Langmuir, 2019, vol 35, 36, pp. 11702-11709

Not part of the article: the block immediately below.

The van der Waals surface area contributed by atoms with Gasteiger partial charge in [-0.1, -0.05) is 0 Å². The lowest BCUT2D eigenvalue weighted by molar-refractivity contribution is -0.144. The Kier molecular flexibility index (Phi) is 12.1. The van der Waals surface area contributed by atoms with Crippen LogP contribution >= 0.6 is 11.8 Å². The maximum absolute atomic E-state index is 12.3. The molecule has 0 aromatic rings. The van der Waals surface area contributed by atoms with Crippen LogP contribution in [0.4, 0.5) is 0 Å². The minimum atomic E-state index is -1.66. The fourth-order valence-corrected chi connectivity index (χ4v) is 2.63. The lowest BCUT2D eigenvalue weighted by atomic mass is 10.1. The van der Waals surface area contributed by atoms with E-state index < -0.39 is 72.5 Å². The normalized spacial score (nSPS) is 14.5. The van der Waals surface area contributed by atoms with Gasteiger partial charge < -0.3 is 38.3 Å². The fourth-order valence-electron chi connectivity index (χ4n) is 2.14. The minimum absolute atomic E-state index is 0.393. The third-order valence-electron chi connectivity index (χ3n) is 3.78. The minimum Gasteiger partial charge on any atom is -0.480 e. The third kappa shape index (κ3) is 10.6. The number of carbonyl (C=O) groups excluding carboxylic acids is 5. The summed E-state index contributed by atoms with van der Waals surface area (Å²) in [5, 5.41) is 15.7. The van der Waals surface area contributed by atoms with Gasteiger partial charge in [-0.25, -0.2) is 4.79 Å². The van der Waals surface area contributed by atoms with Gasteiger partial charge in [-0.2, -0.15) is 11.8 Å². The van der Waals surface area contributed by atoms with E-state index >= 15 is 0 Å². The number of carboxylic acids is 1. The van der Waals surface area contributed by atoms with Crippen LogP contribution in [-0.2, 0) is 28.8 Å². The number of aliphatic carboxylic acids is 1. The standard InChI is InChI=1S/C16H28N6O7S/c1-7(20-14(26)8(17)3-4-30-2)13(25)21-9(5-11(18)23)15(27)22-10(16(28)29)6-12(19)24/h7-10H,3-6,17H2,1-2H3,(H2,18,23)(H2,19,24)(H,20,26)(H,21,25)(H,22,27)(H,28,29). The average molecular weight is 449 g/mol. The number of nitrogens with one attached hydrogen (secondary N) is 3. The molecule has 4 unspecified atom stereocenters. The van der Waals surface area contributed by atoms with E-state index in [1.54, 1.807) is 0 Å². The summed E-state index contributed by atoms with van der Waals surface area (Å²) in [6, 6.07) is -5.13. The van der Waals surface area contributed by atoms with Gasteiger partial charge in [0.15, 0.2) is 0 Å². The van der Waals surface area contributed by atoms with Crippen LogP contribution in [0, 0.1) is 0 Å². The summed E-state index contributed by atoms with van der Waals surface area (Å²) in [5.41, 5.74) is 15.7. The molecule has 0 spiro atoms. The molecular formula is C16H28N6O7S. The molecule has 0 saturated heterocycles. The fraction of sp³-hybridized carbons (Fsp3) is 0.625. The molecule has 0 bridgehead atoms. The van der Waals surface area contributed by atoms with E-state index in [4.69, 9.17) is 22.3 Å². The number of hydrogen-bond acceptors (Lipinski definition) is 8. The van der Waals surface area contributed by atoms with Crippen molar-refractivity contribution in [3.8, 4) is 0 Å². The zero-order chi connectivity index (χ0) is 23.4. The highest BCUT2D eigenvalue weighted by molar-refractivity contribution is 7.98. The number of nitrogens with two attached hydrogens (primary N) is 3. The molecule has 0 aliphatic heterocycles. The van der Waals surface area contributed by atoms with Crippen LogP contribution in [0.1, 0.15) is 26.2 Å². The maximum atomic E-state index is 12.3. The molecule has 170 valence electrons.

The synthesis of ZnO nanoparticles proceeds through a complex sequence of precursor reactions, nucleation, and growth processes. For further advancement and control of nanoparticle synthesis, a detailed understanding of the mechanisms and kinetics is essential. With the recent advancement in X-ray scattering and spectroscopy methods, in situ experiments during nanoparticle synthesis can be performed, which provide important new insights into reaction and growth mechanisms. Here we use in situ small- and wide-angle X-ray scattering (SAXS, WAXS) coupled with UVvis spectroscopy to investigate the nucleation and growth process of an oleate-based ZnO nanoparticle synthesis yielding narrowly disperse nanoparticles over the complete time scale from 30 s to 18 h. We find that the nucleation and early growth period during the first 1000 s can be quantitatively described by a classical homogeneous nucleation and growth mechanism. Furthermore, we identified a second growth phase where nanoparticle crystallization occurs, as indicated by the appearance of higher-order Bragg peaks and a pronounced shift of the absorption edge in the UVvis spectra. The results are in very good agreement with recent studies on the use of the ZnO alkali hydroxide hydrolysis route. Thus, a very good understanding of the nucleation and growth mechanisms and kinetics of the most important ZnO synthesis routes has been established.